This infamous landfill in Delhi is on its way to becoming an eco park

The Okhla landfill, which stands at 58 metres, has now come down to 38 metres, and is all set to become an eco park, with around 7,000 sqm of ground planted with grass.
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Do you wonder where all your waste goes once it’s taken away? While most of us believe that it is segregated, which is usually not at source, some may not even bother once the waste leaves their homes.

If you are a resident of Delhi, you might have heard of its infamous landfills, at Ghazipur and Okhla. Both landfills have earned quite a reputation over the decade following the never-ending piles of garbage the city dumps in them.

The Okhla Landfill (Image: NDTV)



Thankfully, things are changing at the Okhla landfill. The landfill that stood tall at 58 metres has not only come down to 38 metres but has also started having some green cover around it.

Commissioned in 1996, the site was being used by the South Delhi Municipal Corporation (SDMC) to dump the waste generated by the city. According to NDTV, out of 3,500 tonnes collected every day, the SDMC was dumping 1,200 tonnes of waste in the Okhla landfill until 2018.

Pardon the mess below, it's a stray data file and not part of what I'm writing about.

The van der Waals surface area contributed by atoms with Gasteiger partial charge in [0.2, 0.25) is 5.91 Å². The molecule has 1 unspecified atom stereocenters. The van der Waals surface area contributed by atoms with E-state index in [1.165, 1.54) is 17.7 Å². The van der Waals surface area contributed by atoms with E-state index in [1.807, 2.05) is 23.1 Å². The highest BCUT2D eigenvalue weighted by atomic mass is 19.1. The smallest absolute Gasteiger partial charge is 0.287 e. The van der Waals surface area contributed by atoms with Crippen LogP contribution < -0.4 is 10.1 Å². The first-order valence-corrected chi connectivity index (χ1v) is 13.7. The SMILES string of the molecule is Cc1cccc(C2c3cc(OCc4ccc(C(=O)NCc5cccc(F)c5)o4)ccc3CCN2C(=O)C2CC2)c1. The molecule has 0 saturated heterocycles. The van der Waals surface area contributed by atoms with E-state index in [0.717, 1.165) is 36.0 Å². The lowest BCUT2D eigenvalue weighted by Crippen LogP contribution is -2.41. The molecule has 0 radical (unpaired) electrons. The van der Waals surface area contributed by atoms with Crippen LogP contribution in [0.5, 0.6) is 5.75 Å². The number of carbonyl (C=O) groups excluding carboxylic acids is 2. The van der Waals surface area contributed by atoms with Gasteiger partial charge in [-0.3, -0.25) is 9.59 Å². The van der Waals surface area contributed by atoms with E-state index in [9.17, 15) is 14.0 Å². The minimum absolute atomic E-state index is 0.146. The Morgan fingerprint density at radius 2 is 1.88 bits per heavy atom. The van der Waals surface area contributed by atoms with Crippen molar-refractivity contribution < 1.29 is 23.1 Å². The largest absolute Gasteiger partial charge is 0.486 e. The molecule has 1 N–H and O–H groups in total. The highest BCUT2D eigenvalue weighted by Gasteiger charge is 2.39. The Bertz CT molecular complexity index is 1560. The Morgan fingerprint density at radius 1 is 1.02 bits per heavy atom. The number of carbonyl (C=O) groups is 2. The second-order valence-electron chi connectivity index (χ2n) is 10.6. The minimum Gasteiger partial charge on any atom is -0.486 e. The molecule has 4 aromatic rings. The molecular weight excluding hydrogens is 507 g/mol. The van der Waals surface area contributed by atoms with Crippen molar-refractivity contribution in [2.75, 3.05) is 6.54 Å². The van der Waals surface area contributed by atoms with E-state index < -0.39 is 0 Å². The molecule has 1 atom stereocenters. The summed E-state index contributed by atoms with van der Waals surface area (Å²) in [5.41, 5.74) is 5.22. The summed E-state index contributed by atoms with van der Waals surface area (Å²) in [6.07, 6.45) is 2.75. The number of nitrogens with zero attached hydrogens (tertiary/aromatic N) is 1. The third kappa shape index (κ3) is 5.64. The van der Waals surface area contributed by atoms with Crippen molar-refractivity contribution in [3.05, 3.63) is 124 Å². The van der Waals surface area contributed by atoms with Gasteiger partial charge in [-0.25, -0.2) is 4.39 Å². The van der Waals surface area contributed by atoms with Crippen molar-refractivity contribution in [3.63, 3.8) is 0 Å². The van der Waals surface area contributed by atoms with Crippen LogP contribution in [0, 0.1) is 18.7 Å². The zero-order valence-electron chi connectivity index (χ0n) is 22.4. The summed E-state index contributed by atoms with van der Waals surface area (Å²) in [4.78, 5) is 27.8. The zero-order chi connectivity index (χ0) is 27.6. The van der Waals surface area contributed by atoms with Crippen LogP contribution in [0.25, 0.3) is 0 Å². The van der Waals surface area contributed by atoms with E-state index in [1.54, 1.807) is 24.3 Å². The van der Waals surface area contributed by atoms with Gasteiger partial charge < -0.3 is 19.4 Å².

Thanks to the civic body, which put an end to further dumping, the Okhla landfill also saw new action in line with the decision made by former SDMC commissioner Puneet Goel in 2018, to build an ecological park on the site.

The green cover (Image: NDTV)



To start the process, the civic body, along with an expert from IIT Delhi, started the process of converting the over-saturated landfill site into a green mound. Since then, 70 percent of the work has been completed and around 7,000 sqm of ground has been planted with grass.

Speaking to The Hindu, Additional Commissioner Ramesh Verma said,

“The height of the landfill will eventually be reduced to 30 metres. One side of the landfill has been fully greened. The project involved 58 workers employed in two shifts over the last 10 months.”

The grass cover will be maintained by using water from the Okhla wastewater treatment plant according to a proposed plan.

In addition, the civic body consulted the Sri Ram Institute of Industrial Research to analyse the area. The study was done for a ground stabilisation process through which physical properties of the soil will be improved. As per the institute’s study in 2018, the organic waste in the landfill was decomposed and was remaining was industrial waste.

(Edited by Rekha Balakrishnan)


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